Lenovo has announced that it’s to cut as many as 3,200 jobs to boost efficiency following a challenging first quarter.
By its own admission, the world’s biggest PC maker posted “solid results” for Q1. This included quarterly revenue of $10.7 billion (£6.85 billion), which represents a 3 per cent increase year-on-year.
However, it wasn’t all rosy for the Chinese company. Pre-tax income decreased 80 per cent year-on-year to $52 million (£33 million), while net income dropped 51 per cent to $105 million (£67 million).
Lenovo admitted that there remain “severe challenges in its main markets”, largely in the form of large declines in the global PC and tablet markets. There’s also the matter of increased smartphone competition in its native China.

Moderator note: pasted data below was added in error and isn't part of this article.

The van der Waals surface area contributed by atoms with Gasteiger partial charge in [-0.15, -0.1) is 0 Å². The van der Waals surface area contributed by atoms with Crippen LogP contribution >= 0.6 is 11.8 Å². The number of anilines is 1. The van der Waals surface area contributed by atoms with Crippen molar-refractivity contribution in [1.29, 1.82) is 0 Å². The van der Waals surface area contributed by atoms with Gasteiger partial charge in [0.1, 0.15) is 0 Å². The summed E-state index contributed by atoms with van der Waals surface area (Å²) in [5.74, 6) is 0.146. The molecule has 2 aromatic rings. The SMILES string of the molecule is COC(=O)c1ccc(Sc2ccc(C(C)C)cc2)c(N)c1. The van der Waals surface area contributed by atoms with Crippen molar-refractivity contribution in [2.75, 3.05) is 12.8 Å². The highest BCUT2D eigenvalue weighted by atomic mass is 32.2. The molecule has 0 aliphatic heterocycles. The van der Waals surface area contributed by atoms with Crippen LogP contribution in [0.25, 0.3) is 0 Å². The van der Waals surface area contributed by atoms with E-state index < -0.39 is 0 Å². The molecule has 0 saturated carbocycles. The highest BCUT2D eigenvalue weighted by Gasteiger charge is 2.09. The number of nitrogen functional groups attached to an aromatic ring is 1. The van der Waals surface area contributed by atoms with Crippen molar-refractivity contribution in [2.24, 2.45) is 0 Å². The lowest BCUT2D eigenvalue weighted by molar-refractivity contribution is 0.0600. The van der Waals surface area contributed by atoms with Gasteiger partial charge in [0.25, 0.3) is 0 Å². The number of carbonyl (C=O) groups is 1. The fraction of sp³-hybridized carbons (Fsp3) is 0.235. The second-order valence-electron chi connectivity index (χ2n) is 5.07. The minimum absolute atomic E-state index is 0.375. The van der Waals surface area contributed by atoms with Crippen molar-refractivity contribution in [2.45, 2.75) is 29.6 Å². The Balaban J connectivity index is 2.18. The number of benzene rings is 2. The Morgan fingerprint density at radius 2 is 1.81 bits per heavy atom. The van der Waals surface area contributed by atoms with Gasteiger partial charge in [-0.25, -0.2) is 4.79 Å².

This has led Lenovo chairman and CEO Yuanqing Yang to send an email to employees outlining drastic measures aimed at reducing expenses by $650 million in the second half of 2015. It also hopes to save $1.35 billion annually.
This will include shedding around 3,200 employees, which represents roughly 5 per cent of Lenovo’s total global workforce.
The company has also revealed that it will restructure its mobile business group, which includes Motorola. This will mean “a much simpler, more streamlined product portfolio with a reduced number of clearly differentiated models.”
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The company also aims to increase its share of the PC market from 20 per cent to 30 per cent, and to reposition its enterprise business.
“All changes will be completed ASAP,” says Yang.
If that’s what “solid” financial results get you, we’d hate to see a bad Lenovo quarter.
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